1. Make a glass, buy some art: Go to Keila Glassworks, and look for the guy with the dredlocks down to his ass. Check out his art: it’s stunning. Charley Keila, the genius behind the place, offers glassblowing classes, so ou can get a taste of the act of creation.
  2. Stay in an “art” hotel: Pass on the major chains, and stay at the EO Inn. Don’t sweat the fact that it doesn’t have a restaurant; that’ll force you to get out and find a place.
  3. Drink at a bookstore: Urban Think! has a bar in the bookstore. Grab a book (I suggest Home Game: An Accidental Guide to Fatherhood, the latest by Michael Lewis), and chill for a bit at the bar.
  4. Try to fly: Strap on a harness, climb a ladder and let the wind whip through your hair. Grand Lakes Orlando has zip lines that stretch for tk meters.
  5. Leave: Get out to Winter Park, and see the upscale side of the Orlando area. Cruise the lakes on the Winter Park Scenic Boat Tour, and then wander along tk-street. Stop for a glass of wine at one of the wine bars that dot the sidewalk.



UNESCO names Amsterdam new World Book Capital

Book lovers and aficionados: if Amsterdam wasn’t on your travel plans before, you might want to add it. On April 23, UNESCO named Amsterdam the World Book Capital. The city will hold the title until April 2009, and in that time hopes to inspire dialog and spark debate about the freedom of expression.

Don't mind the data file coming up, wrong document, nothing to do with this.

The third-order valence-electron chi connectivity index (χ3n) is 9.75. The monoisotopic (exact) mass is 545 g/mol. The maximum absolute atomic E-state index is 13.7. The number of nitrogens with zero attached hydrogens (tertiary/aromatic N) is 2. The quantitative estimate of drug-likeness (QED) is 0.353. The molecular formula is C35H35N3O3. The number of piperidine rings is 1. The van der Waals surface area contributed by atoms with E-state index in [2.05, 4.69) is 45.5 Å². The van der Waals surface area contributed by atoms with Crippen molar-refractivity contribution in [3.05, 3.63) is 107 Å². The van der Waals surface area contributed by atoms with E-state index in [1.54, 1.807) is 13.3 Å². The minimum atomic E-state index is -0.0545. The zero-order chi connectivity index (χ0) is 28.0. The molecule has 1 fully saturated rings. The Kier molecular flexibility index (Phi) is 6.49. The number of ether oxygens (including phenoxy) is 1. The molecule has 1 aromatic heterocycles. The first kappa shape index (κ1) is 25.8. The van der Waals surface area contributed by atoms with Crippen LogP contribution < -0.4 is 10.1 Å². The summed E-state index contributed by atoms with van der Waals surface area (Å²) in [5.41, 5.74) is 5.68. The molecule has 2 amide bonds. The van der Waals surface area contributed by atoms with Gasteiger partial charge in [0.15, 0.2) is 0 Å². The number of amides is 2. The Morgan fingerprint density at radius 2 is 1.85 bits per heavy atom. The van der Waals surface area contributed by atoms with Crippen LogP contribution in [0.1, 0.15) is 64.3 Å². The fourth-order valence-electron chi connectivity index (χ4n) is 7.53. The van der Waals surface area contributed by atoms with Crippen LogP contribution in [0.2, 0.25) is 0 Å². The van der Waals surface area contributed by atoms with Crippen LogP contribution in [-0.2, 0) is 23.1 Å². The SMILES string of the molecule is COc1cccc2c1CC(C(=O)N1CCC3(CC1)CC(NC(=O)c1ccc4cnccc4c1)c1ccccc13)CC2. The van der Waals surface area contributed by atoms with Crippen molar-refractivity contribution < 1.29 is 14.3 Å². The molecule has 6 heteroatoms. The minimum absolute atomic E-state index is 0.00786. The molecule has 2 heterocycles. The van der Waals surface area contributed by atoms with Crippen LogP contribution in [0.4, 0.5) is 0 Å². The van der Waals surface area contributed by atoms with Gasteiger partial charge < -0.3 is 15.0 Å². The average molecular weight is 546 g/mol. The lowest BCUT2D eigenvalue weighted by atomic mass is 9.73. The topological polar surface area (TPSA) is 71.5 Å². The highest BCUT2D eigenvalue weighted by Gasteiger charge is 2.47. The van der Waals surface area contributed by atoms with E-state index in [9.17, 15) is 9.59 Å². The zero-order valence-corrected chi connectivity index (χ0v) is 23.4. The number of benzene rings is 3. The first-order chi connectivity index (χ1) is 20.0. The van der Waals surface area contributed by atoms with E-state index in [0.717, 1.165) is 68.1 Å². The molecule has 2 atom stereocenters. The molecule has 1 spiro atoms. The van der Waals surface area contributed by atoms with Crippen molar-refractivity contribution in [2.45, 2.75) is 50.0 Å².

Here are some of the World Book Capital’s upcoming events that just might be of interest:

May 18: Amsterdam International Literary Festival. With over 1,000 stalls this is Europe’s largest book market held in the streets of Amsterdam.

April 23 – June 23: Amsterdam in Words. An exhibition with portraits of 60 authors and quotes from their work that relates to a street, park or site in the city.

June 1 – September 8: Poetry in the Park. Two days of poetry in ten of Amsterdam’s parks, beginning with Vondelpark and ending with Westerpark.

I guess it’s time to hit the Amsterdam books.

One for the Road: Journey Overload

My December 1st gift to you, dear readers, is a plethora of journey-related reading to welcome the new month. Instead of suggesting just one book today, I’ll start off the month with a whole bunch. So many of the links I come across on a daily basis simply disappear into the web’s oblivion…but not these special gems. In an attempt to connect wanderers with words, here is a collection of links that can take you places:

First up, a variety of travel-minded Lit Lists: a collection of books that celebrate the the spirit of Scotland, and five best books about journeys of discovery, and exploration.

A pseudo Seuss book, There’s a Map on My Lap, is mentioned at a wonderful new blog I discovered called Cartophila. (I can’t quite recall how I arrived at the URL, but no maps were used :)

And also for the kiddies: Wind the World Over, a unique book about two siblings who travel the world learning about how different cultures use wind as a resource.

The Written Nerd reviews Gentleman of the Road, and shares this favorite snippit from the book, which I love as well: “All adventure happens in that damned and magical space, wherever it may be found or chanced upon, which least resembles one’s home.”

And a bonus for future travels: from Bozeman to Milan, more bookstores to get lost in. Happy reading…wherever you are!